Detail from 'Of Lightness and Gravity' (commissioned work), approx 420 x 594mm,
© Werner Ungerer, 2019

Case study 3

What I see on the internet is endless 'worksheets' for 'Modern Calligraphy'. You know, the ones made by soccer moms with organised closets and well-behaved children. Perpetual summer girls, Etsy elites called  'Breanna' and 'Mackenzie'.  You know their work: sunny, flawless, time-lapsed to death on Instagram: #blessed, #gratitude, rainbow vomit. You buy the 'worksheet' from them for a buck fifty and then you too can deface your Instagram by writing the 'Caitlin' hand like Breanna.

... This ugly little tirade, fun as it is, is also what Perfectionism looks like. Talking shit about other creatives and limiting your options by being snobbish.


Detail from 'Self-Portrait in White', 594 x 841mm,
© Werner Ungerer, 2019

Case study 4

A poem of mine gets published in an anthology with other, well-respected writers. An invitation is extended for me to read my poem at the launch of the book. With the worst of the panic attack behind me, I receive word from my inner saboteur: "That is a terrible piece of writing. You’ve embarrassed yourself in front of serious writers." My copy of the anthology goes on the bottom shelf in my studio and I never look at it again.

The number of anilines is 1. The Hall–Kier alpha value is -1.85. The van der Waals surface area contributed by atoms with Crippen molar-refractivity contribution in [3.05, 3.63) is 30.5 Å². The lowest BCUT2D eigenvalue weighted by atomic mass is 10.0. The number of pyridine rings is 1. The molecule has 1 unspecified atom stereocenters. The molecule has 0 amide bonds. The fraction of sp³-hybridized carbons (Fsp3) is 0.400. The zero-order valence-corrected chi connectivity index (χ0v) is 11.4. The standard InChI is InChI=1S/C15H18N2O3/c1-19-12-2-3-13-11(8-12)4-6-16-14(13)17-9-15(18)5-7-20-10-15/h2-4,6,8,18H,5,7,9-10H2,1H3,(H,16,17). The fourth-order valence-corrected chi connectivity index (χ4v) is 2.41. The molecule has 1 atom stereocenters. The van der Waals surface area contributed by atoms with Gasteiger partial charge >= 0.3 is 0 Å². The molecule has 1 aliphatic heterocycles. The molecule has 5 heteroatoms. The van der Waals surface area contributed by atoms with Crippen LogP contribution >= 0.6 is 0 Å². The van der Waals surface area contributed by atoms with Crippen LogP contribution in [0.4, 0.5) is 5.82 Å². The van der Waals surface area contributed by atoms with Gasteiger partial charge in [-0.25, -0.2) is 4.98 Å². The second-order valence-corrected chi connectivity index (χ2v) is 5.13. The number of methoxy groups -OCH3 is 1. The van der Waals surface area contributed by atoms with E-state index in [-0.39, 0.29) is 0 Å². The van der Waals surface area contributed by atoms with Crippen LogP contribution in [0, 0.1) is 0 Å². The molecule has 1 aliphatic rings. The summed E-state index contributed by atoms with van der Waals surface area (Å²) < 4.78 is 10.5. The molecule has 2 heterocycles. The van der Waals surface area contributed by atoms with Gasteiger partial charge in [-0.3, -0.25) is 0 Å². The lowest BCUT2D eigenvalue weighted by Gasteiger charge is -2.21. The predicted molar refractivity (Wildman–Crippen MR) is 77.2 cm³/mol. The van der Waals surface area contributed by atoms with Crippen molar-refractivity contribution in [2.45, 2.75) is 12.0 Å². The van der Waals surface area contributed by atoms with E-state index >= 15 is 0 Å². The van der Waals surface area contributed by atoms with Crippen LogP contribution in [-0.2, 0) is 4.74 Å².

I stop doing any creative work for two whole years. It is now fully in my body: the knowledge that mediocre is all I’ll ever be. "You, my friend, are a pipe-dreaming imposter," says my shadow. I stop doing yoga because I just cannot nail the vinyasa. By this stage, I am a pregnant elephant without any hope of ever delivering my triplets. Worse, I can hear the crying of my unborn, but I simply feel incapable of extending care towards them.

I find myself in line at the pharmacy. I leave with a neat little packet of pills. Each morning I take one with breakfast. My legs are restless, my jaw is tight.

The room where the support group meets is blank. The carpet smells like despair and dust. We are learning how to meditate. I am instructed to lie down flat on the mat while doing this – a special requirement for all the A-types … The therapist drones on about surrendering to a Higher Power. 

"Fuck that," I think. "Surrendering? Have I not swallowed enough humble pie? I’m not surrendering anything to anyone." 

This too is what Perfectionism looks like.

For eight weeks I attend my Mindful Recovery meetings. The Perfectionist says: "You are a cliché."

But the meetings place in my hand an Excalibur.  And the electricity of this weapon goes into me and stirs in me a hunger of sorts. A hunger to go pick a fight. One of the key principles of recovery is the idea of Beginner’s Mind: "Sure," it says. "I don’t know yet, but I am curious to see where this goes. This is all new and I have permission to suck." 

So, with this principle firmly in mind, begins the slow unpicking of the dark strangling threads of Perfectionism.


'Drawing', © Werner Ungerer

How do I make good calligraphy?

ONE

I know people are suffering as a result of not wanting to express themselves for fear of outcomes.  They see what people post online, marvel at the seeming effortlessness of the work. It is enough to make one feel very small and silly for even trying. What concerns me is what happens when we don’t pursue our loves, when we don’t try, when we give in to the voices.

The creative impulse is propulsive, restless.  And if not pursued and expressed to its fullest extent, it is corrosive beyond belief.  

The following quote gave me so much comfort.  It is in reduced form here: